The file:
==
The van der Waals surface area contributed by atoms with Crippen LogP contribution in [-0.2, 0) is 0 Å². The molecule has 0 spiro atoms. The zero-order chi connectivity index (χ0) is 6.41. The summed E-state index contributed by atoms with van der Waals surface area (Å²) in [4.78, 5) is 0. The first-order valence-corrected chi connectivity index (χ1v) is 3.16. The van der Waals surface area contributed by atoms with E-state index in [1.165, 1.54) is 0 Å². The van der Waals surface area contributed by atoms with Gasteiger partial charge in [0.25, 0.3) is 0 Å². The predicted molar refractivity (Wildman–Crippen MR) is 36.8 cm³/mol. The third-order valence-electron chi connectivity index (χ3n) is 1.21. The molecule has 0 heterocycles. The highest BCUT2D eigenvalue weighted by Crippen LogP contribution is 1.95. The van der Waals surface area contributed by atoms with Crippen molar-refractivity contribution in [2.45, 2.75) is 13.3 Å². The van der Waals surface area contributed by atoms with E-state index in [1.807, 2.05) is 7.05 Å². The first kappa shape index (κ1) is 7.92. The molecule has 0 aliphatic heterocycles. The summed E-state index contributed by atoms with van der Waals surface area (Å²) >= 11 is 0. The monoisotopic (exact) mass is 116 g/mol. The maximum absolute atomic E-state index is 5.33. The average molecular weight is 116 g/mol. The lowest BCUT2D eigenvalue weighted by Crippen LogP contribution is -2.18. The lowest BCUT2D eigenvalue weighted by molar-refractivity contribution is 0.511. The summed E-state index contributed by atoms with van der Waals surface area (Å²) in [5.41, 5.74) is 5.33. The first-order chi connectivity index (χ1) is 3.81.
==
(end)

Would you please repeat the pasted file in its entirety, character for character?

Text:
The van der Waals surface area contributed by atoms with Crippen LogP contribution in [-0.2, 0) is 0 Å². The molecule has 0 spiro atoms. The zero-order chi connectivity index (χ0) is 6.41. The summed E-state index contributed by atoms with van der Waals surface area (Å²) in [4.78, 5) is 0. The first-order valence-corrected chi connectivity index (χ1v) is 3.16. The van der Waals surface area contributed by atoms with E-state index in [1.165, 1.54) is 0 Å². The van der Waals surface area contributed by atoms with Gasteiger partial charge in [0.25, 0.3) is 0 Å². The predicted molar refractivity (Wildman–Crippen MR) is 36.8 cm³/mol. The third-order valence-electron chi connectivity index (χ3n) is 1.21. The molecule has 0 heterocycles. The highest BCUT2D eigenvalue weighted by Crippen LogP contribution is 1.95. The van der Waals surface area contributed by atoms with Crippen molar-refractivity contribution in [2.45, 2.75) is 13.3 Å². The van der Waals surface area contributed by atoms with E-state index in [1.807, 2.05) is 7.05 Å². The first kappa shape index (κ1) is 7.92. The molecule has 0 aliphatic heterocycles. The summed E-state index contributed by atoms with van der Waals surface area (Å²) >= 11 is 0. The monoisotopic (exact) mass is 116 g/mol. The maximum absolute atomic E-state index is 5.33. The average molecular weight is 116 g/mol. The lowest BCUT2D eigenvalue weighted by Crippen LogP contribution is -2.18. The lowest BCUT2D eigenvalue weighted by molar-refractivity contribution is 0.511. The summed E-state index contributed by atoms with van der Waals surface area (Å²) in [5.41, 5.74) is 5.33. The first-order chi connectivity index (χ1) is 3.81.